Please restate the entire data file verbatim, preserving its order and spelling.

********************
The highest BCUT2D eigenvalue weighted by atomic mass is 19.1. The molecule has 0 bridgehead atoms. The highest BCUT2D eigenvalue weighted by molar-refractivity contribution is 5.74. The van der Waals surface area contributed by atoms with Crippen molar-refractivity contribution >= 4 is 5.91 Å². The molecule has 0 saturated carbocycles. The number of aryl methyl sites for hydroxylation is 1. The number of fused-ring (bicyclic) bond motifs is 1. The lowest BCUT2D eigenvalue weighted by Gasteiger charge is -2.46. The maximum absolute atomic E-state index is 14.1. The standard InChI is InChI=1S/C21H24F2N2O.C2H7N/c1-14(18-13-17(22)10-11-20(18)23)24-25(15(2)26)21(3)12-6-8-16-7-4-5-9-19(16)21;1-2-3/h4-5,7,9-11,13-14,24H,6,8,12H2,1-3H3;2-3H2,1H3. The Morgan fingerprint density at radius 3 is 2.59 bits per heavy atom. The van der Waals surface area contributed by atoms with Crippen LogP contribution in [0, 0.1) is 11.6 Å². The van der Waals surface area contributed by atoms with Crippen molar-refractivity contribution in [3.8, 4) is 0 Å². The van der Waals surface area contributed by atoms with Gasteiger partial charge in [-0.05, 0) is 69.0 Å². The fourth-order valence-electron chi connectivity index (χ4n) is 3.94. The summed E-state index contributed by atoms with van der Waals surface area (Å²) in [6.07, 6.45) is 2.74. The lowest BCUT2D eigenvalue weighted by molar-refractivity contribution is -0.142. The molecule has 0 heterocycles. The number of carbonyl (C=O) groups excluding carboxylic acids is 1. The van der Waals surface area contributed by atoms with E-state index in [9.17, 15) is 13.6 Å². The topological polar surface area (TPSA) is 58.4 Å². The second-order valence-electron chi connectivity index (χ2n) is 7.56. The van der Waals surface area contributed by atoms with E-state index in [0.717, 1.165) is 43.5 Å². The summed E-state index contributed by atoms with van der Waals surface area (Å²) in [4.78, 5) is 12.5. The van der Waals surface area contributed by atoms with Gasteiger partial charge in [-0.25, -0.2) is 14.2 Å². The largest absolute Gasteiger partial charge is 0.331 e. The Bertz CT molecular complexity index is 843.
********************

The highest BCUT2D eigenvalue weighted by atomic mass is 19.1. The molecule has 0 bridgehead atoms. The highest BCUT2D eigenvalue weighted by molar-refractivity contribution is 5.74. The van der Waals surface area contributed by atoms with Crippen molar-refractivity contribution >= 4 is 5.91 Å². The molecule has 0 saturated carbocycles. The number of aryl methyl sites for hydroxylation is 1. The number of fused-ring (bicyclic) bond motifs is 1. The lowest BCUT2D eigenvalue weighted by Gasteiger charge is -2.46. The maximum absolute atomic E-state index is 14.1. The standard InChI is InChI=1S/C21H24F2N2O.C2H7N/c1-14(18-13-17(22)10-11-20(18)23)24-25(15(2)26)21(3)12-6-8-16-7-4-5-9-19(16)21;1-2-3/h4-5,7,9-11,13-14,24H,6,8,12H2,1-3H3;2-3H2,1H3. The Morgan fingerprint density at radius 3 is 2.59 bits per heavy atom. The van der Waals surface area contributed by atoms with Crippen LogP contribution in [0, 0.1) is 11.6 Å². The van der Waals surface area contributed by atoms with Crippen molar-refractivity contribution in [3.8, 4) is 0 Å². The van der Waals surface area contributed by atoms with Gasteiger partial charge in [-0.05, 0) is 69.0 Å². The fourth-order valence-electron chi connectivity index (χ4n) is 3.94. The summed E-state index contributed by atoms with van der Waals surface area (Å²) in [6.07, 6.45) is 2.74. The lowest BCUT2D eigenvalue weighted by molar-refractivity contribution is -0.142. The molecule has 0 heterocycles. The number of carbonyl (C=O) groups excluding carboxylic acids is 1. The van der Waals surface area contributed by atoms with E-state index in [9.17, 15) is 13.6 Å². The topological polar surface area (TPSA) is 58.4 Å². The second-order valence-electron chi connectivity index (χ2n) is 7.56. The van der Waals surface area contributed by atoms with E-state index in [0.717, 1.165) is 43.5 Å². The summed E-state index contributed by atoms with van der Waals surface area (Å²) in [4.78, 5) is 12.5. The van der Waals surface area contributed by atoms with Gasteiger partial charge in [-0.25, -0.2) is 14.2 Å². The largest absolute Gasteiger partial charge is 0.331 e. The Bertz CT molecular complexity index is 843.